‘STILL WORK TO BE DONE’
Domingo knows that the Proteas aren’t the complete package yet
THE Proteas are a good Test side, a still evolving Test side and a Test side that has plenty more to offer and play for.
The No 1 ranking remains a goal. Finding a reliable third seamer is a crucial short-term target to help them achieve that goal, but in various areas, from the opening combination to the frontline spinner, they seem to be in a good space. Sri Lanka would be able to attest. The defeats just kept getting bigger for Angelo Mathews’ men; by 206 runs in the first Test, 282 in the second, and the series concluded with an innings and 182-run loss inside three days at the Wanderer,s where they faced just 88 overs in total.
For South Africa it’s a wonderful turnaround from where the side were less than a year ago. Losses to India and England, a stunningly inept World T20 campaign and then another failure in a triangular One-Day series in the West Indies didn’t engender much faith in the players or the coaching staff.
But series wins against New Zealand, Australia and now Sri Lanka have shown that lessons have been learned and that despite recent drama over Kolpak contracts, those who take to the field for the Proteas do so with a clear focus.
“It’s the start of a new journey for this particular team after the trials and tribulations of the last year. We are not the finished article. There is room for improvement in every department,” coach Russell Domingo remarked.
He’s still pushing for consistency from the front-line batsmen but feels that in JP Duminy, Man of the Match at the Wanderers, Dean Elgar, the Man of the Series, and Stephen Cook consistency is starting to occur. “There hasn’t been a hot streak among the batters, but we are slowly starting to get there.”
Whether AB de Villiers will be involved at some point to strengthen the batting, Domingo could not say. De Villiers is expected back from injury by the time of the third T20 International against Sri Lanka. “We need to sit down and plan his future. AB’s got to make that decision ... he has to make the decision that he’s available (for Test matches). He has to make some decisions about his future in cricket.”
The major concern is the bowling. Dale Steyn and Morne Morkel remain sidelined and for the tour to New Zealand starting next month, South Africa will have to do without them. In helpful conditions at the Wanderers there were encouraging signs from Wayne Parnell and debutant Duanne Olivier, who shared 11 wickets, but Domingo and Faf du Plessis want greater accuracy and consistency from the third seamer.
“It’s great that they got wickets,” said Du Plessis. “We know with KG (Rabada) and Vern (Philander) at the moment they are extreme world class bowlers, they are relentless. The plan is now for the third seamer to get to that level, hitting areas consistently, making sure that when you’re not taking wickets, you are not leaking runs either. (Parnell and Olivier) will say they leaked too many runs in this game, but they got wickets.”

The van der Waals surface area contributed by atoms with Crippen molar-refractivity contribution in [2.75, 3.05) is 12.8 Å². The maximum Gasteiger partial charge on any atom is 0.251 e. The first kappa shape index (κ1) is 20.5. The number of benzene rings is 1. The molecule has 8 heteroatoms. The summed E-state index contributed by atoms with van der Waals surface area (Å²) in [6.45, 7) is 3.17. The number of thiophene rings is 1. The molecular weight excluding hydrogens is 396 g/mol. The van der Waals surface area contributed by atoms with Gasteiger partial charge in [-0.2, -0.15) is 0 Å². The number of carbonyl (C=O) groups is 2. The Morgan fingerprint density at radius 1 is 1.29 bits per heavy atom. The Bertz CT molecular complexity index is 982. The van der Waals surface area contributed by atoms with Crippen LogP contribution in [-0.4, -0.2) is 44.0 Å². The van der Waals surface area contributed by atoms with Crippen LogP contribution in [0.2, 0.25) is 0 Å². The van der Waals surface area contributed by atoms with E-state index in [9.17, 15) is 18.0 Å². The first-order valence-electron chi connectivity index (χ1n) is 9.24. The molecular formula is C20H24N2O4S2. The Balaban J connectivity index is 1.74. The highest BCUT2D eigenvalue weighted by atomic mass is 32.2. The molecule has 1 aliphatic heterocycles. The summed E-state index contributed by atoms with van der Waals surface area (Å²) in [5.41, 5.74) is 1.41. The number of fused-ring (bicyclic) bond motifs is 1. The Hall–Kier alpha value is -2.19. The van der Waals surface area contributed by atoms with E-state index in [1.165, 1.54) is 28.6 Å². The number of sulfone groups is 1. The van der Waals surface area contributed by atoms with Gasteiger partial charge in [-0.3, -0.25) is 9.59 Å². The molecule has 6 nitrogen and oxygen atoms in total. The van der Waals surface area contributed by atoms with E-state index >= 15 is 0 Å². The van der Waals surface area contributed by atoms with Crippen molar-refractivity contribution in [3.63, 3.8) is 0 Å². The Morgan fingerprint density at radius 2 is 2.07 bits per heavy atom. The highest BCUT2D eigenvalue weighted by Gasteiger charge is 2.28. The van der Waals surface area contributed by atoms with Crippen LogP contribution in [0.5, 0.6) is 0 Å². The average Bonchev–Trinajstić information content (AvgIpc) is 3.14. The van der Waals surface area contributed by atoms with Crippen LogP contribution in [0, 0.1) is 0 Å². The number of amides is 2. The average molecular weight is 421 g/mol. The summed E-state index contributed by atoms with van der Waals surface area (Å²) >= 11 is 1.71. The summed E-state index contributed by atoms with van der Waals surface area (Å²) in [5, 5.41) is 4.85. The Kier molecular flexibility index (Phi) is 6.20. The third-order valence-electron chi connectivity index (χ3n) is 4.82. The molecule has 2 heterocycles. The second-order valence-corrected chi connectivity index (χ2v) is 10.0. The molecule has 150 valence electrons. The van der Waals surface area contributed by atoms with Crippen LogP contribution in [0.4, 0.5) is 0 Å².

Though he played no part in the final Test, Du Plessis was very pleased with the rapid development of spinner Keshav Maharaj, who claimed seven wickets in the first two Tests, but as importantly conceded runs at a rate of just 3.14 per over.
After a troubled last year, Domingo’s not taking anything for granted as he looks ahead
there’s the tour to New Zealand, a long tour of England, and India arrive here later this year. “I don’t look too far ahead in my coaching career. You never know what’s around the corner in coaching. The support I get from the players is what’s the most important thing. If you have the support of the players, that’s all that matters. I’ve always felt I’ve had that.”
He asked that the South African public be patient as well. “South African cricket has more challenges than most other cricket nations in the world, that’s the truth,” said Domingo.
“In terms of finances, Kolpaks, the make-up of the team, that’s just the way it is. Yet we always tend to find ourselves in the top three more times than not. There’s a lot to be appreciative of in the way South African cricket operates and the way the players go about their business. Not many teams face the sort of challenge we face. The public just expect you to be No 1 at absolutely everything and that’s just not possible.
“You want to get to the top, but it doesn’t happen quickly. India are the best side at the moment. They are playing a lot of Tests at home and doing so very well. We’ve got to win every series we play; that’s the bottom line and if we do that then the rankings look after themselves.” NOT GETTING AHEAD OF HIMSELF: Russell Domingo, coach of South Africa, knows better than most the ups-and-downs that come with being an international coach and he knows there is plenty of work still to be done by the Proteas.